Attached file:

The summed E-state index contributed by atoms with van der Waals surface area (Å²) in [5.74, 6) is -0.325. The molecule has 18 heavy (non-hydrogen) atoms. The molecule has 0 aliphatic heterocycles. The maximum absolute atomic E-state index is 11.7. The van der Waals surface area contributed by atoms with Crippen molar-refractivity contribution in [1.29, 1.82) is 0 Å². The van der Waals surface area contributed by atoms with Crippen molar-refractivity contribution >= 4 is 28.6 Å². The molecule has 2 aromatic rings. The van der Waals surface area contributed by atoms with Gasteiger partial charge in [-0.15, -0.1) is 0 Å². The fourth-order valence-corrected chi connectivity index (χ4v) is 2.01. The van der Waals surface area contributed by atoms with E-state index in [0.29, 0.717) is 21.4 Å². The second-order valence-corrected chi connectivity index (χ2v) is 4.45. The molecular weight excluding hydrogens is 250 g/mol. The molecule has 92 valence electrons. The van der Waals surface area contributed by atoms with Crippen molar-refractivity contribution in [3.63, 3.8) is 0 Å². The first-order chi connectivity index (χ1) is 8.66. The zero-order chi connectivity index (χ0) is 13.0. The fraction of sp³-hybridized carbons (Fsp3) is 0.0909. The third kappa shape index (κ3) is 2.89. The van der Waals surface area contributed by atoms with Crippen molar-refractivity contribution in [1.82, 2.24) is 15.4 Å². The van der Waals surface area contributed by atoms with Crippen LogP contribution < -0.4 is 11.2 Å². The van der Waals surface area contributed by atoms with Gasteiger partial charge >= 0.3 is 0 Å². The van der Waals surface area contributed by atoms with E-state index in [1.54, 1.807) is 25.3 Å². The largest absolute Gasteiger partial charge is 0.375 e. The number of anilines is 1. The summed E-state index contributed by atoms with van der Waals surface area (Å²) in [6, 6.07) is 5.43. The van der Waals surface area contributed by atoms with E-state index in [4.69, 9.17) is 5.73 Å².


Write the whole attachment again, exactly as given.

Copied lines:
The summed E-state index contributed by atoms with van der Waals surface area (Å²) in [5.74, 6) is -0.325. The molecule has 18 heavy (non-hydrogen) atoms. The molecule has 0 aliphatic heterocycles. The maximum absolute atomic E-state index is 11.7. The van der Waals surface area contributed by atoms with Crippen molar-refractivity contribution in [1.29, 1.82) is 0 Å². The van der Waals surface area contributed by atoms with Crippen molar-refractivity contribution >= 4 is 28.6 Å². The molecule has 2 aromatic rings. The van der Waals surface area contributed by atoms with Gasteiger partial charge in [-0.15, -0.1) is 0 Å². The fourth-order valence-corrected chi connectivity index (χ4v) is 2.01. The van der Waals surface area contributed by atoms with E-state index in [0.29, 0.717) is 21.4 Å². The second-order valence-corrected chi connectivity index (χ2v) is 4.45. The molecular weight excluding hydrogens is 250 g/mol. The molecule has 92 valence electrons. The van der Waals surface area contributed by atoms with Crippen molar-refractivity contribution in [3.63, 3.8) is 0 Å². The first-order chi connectivity index (χ1) is 8.66. The zero-order chi connectivity index (χ0) is 13.0. The fraction of sp³-hybridized carbons (Fsp3) is 0.0909. The third kappa shape index (κ3) is 2.89. The van der Waals surface area contributed by atoms with Crippen molar-refractivity contribution in [1.82, 2.24) is 15.4 Å². The van der Waals surface area contributed by atoms with Crippen LogP contribution < -0.4 is 11.2 Å². The van der Waals surface area contributed by atoms with Gasteiger partial charge >= 0.3 is 0 Å². The van der Waals surface area contributed by atoms with E-state index in [1.54, 1.807) is 25.3 Å². The largest absolute Gasteiger partial charge is 0.375 e. The number of anilines is 1. The summed E-state index contributed by atoms with van der Waals surface area (Å²) in [6, 6.07) is 5.43. The van der Waals surface area contributed by atoms with E-state index in [4.69, 9.17) is 5.73 Å².